pardon of a sinner, but it is from one who is a perfectjudge of that sincerity. A human mind can be imposed on; nor is there any infallible method to prevent it ....
If I can be
prevailed on by your repentance to pardon you, I will at least insist on the strongest proof of its sincerity" (XVIII, 12). But after demanding that Tbmprovehis constancy for a twelve-month, she reverses her decision (ostensibly to please Squire Western)and consents to marry the next day. It is ironic that Sophia turns bTm's final misery into happiness so quickly after demanding the "strongest proof,"but like the earlier ironic reversal, this comes after Tom has satisfactorily passed the test of his sincerity. Assured the blessed day will come, bTmagrees to Sophia's conditions and even takes her part when Western bursts into the room cursing her contrariness. The proof is sufficient for Sophia, whose innate wisdom (sophia) allows for clearer vision than that of the other characters in the novel: "She honored TomJones, and scorned Master Blifil, almost as soon as she knew the meaning of those words" (IV, 5). Satisfied of Tom'srepentance and long acquainted with his goodness, Sophia turns to her father and consents: "Whythen to-morrowmorning shall be the day, papa, since you will have it so."Her new compliance is a rather sudden reversal in itself, and we see through her trick, just as we see through Fielding's trick of incest; but in both cases the rhetorical stratagem is effective, allowing the novel to make its moral point without deserting its comic mode.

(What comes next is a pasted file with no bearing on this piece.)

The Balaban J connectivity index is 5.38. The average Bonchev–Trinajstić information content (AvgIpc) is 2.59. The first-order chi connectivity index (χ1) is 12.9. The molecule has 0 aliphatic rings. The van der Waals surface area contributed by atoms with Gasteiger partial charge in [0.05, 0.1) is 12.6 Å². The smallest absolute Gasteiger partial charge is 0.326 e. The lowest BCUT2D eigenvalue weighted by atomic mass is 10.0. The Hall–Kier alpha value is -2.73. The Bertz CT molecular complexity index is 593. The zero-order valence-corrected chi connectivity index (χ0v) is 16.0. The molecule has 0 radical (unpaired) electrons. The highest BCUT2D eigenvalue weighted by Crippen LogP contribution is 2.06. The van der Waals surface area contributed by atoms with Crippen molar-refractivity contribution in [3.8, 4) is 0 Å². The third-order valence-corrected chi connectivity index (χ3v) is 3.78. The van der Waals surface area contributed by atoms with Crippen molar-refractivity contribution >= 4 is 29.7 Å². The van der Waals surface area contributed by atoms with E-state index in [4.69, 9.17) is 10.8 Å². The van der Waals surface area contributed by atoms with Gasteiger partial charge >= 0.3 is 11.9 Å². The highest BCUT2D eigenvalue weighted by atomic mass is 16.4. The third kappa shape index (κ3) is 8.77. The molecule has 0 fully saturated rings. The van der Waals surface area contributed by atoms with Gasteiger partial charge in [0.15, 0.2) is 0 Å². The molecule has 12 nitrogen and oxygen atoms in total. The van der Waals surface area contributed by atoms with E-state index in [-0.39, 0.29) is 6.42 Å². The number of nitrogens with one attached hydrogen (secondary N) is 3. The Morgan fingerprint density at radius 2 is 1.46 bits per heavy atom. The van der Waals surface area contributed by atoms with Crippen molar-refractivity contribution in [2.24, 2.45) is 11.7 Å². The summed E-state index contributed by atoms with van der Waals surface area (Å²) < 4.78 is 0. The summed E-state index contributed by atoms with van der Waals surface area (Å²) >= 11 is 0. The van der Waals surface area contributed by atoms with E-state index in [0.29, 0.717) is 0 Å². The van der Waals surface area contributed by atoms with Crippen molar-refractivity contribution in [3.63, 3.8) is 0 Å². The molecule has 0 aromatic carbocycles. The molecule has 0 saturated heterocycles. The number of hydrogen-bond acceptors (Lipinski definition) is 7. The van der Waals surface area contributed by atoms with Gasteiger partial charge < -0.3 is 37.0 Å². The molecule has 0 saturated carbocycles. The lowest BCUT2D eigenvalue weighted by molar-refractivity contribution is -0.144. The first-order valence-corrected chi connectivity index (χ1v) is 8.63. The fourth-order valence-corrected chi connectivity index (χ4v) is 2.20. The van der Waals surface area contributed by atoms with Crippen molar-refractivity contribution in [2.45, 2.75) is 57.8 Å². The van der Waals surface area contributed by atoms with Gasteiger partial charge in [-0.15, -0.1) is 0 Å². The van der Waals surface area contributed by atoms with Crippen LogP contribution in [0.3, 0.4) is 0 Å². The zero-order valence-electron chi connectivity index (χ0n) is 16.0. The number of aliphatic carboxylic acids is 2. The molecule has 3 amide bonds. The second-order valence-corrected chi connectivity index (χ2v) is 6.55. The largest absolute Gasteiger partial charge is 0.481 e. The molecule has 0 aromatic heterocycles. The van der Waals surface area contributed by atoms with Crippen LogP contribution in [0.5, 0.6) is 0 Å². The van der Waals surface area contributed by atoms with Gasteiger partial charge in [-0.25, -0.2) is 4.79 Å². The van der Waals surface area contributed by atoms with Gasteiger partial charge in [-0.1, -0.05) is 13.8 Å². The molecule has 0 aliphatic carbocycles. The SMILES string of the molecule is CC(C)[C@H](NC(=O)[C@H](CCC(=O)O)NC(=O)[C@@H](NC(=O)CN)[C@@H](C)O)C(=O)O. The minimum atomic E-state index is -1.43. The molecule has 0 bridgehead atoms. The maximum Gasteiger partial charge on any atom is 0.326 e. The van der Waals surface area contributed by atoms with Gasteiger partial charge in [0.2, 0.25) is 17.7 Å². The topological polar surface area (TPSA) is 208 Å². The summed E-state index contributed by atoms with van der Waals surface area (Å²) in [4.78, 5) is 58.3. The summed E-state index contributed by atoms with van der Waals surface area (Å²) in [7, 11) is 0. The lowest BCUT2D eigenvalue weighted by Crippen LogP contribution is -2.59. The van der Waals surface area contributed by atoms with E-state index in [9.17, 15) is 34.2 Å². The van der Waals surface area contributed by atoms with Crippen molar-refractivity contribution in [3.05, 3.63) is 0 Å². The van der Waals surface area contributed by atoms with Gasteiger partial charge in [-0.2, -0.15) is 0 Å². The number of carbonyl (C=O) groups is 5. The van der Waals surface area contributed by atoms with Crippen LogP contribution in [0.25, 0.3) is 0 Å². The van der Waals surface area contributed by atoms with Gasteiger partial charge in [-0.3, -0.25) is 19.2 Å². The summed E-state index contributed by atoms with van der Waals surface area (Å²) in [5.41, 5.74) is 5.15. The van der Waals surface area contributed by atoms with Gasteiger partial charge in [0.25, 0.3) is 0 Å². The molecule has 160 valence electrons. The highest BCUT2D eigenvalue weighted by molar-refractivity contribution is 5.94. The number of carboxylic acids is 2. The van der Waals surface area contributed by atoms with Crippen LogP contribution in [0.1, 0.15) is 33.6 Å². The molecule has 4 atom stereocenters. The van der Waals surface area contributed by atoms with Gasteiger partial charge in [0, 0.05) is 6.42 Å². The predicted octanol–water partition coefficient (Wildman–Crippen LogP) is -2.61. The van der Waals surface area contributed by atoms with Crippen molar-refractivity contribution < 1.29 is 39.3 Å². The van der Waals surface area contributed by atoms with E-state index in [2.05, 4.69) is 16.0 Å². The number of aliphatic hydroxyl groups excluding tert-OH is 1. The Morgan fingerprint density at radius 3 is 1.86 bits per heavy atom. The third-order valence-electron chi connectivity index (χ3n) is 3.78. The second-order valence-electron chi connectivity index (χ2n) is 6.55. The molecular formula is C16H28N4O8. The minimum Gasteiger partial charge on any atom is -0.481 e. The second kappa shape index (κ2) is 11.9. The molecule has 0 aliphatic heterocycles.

THE CRISIS OF FAITH, FATHER-SON RUPTURES, AND ALIENATION-FROM-THE-SELF: IN THEWORKSOF SARTREAND CAMUS THEIRINTERCONNECTION DONALDPALUMBO